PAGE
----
Smoke causing eerie driving at Picton Road near Mt Ousley Road from Balmoral-Yanderra Bushfire (K Willis, 17 Oct, 5.00pm)
Eerie and surreal driving conditions were created by the emergency bushfires in the Balmoral-Yanderra area. Radio reports constantly give updates of dangerous conditions in the Blue Mountains at Springwood, while conditions deteriorate in the Hunter Valley. There have been losses of houses in the Blue Mountains,while conditions continue to be dangerous for residents of effected areas. 

Warragamba fires 2001

Reports make these fires the worst in the Sydney area since 2001 when Warragamba township was severely impacted. There were many houses lost in the village and elsewhere. The resilience of community spirit is sorely tested under these type of disaster conditions.

Weather conditions

The dry westerly winds, with strong gusts, of both these fire events create difficult weather conditions for fire fighters  on the Sydney rural-urban fringe. Very low humidity (between 8% to 15% today) and high temperature, when combined with the gusty winds, provide a lethal combination for local residents. The rural-urban interface is zone where fire events can have a severe impact on people's lives.  


Bushfires are a part of the Australian environment and cause dangerous conditions when they impact on urban areas. Aboriginal people managed the Australian environment with fire for thousands of years.

The battleground

The organisation, language and actions of fire-fighting have many similarities to the battlefront during wartime. There is the fire ground, the emergency, command structures, command centres, lethal consequences, civilian evacuation centres, dangerous conditions, the fire front and a host of other similarities. The battle on the firefront and wartime frontline are both unpredictable with authorities trying to maintain containment measures. Both are highly stressful for victims and fighters and put communities under incredible pressures. Both try the resilience of communities and the social networks across those village, towns and suburbs involved on the Sydney's rural-urban edge.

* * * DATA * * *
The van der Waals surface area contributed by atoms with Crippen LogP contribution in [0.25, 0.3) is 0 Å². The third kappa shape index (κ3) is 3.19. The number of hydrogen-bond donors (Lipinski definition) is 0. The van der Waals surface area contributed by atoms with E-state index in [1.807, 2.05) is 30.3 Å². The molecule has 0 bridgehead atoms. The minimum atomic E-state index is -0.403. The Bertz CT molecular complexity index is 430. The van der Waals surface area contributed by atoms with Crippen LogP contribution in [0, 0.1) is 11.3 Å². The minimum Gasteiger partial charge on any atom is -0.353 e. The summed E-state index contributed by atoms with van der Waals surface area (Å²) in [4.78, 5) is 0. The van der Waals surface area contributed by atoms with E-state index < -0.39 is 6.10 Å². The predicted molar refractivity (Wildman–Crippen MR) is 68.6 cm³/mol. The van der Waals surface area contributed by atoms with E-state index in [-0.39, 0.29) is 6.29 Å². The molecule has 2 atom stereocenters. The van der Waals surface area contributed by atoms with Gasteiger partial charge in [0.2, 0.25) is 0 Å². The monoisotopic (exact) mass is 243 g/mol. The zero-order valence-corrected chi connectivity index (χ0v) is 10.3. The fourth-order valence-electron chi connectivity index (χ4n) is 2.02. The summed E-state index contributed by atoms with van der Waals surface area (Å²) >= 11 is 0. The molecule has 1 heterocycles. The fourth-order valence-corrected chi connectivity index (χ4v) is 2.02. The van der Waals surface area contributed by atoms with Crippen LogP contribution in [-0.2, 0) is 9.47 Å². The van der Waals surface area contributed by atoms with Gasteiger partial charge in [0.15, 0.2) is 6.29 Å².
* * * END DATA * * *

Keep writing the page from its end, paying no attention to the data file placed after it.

1925 Camden Flood

Wet and woolly in a Camden flood 1925

Nepean River

The Perkins family from Cawdor on their way to town in 1925 met the floodwaters of the Nepean River on the Great South Road  (Camden Images/E Perkins)
Floods have always been part of the landscape of the Camden area and this view in 1925 of the Great South Road (Cawdor Road) is no different. Here the Perkins family have travelled from their dairy farm at Cawdor to town. Everyone is dressed up in their finest, women with hats and gloves, while the men are in their Sunday best. The Nepean River is on the far horizon, while the flooded area in the foreground is the Matahil Creek valley on the southern entry to Camden on the old Great South Road. Flooding was a just part of daily life and people just got on with it. The spire of St John's Church is visible on top of the hill, with storm clouds still threatening to bring more rain.

View along Great South Road towards Elderslie from Argyle Street Camden at the Sydney entry to the town. The Camden Railway is on the left and the Cowpasture Bridge and Chinese market gardens are under water in the distance. (Camden Images/Perkins)

To see more of the Perkins photograph collection of Cawdor and surrounds click  here

Friday 8 November 2019

White House (or Reeves House), Camden NSW.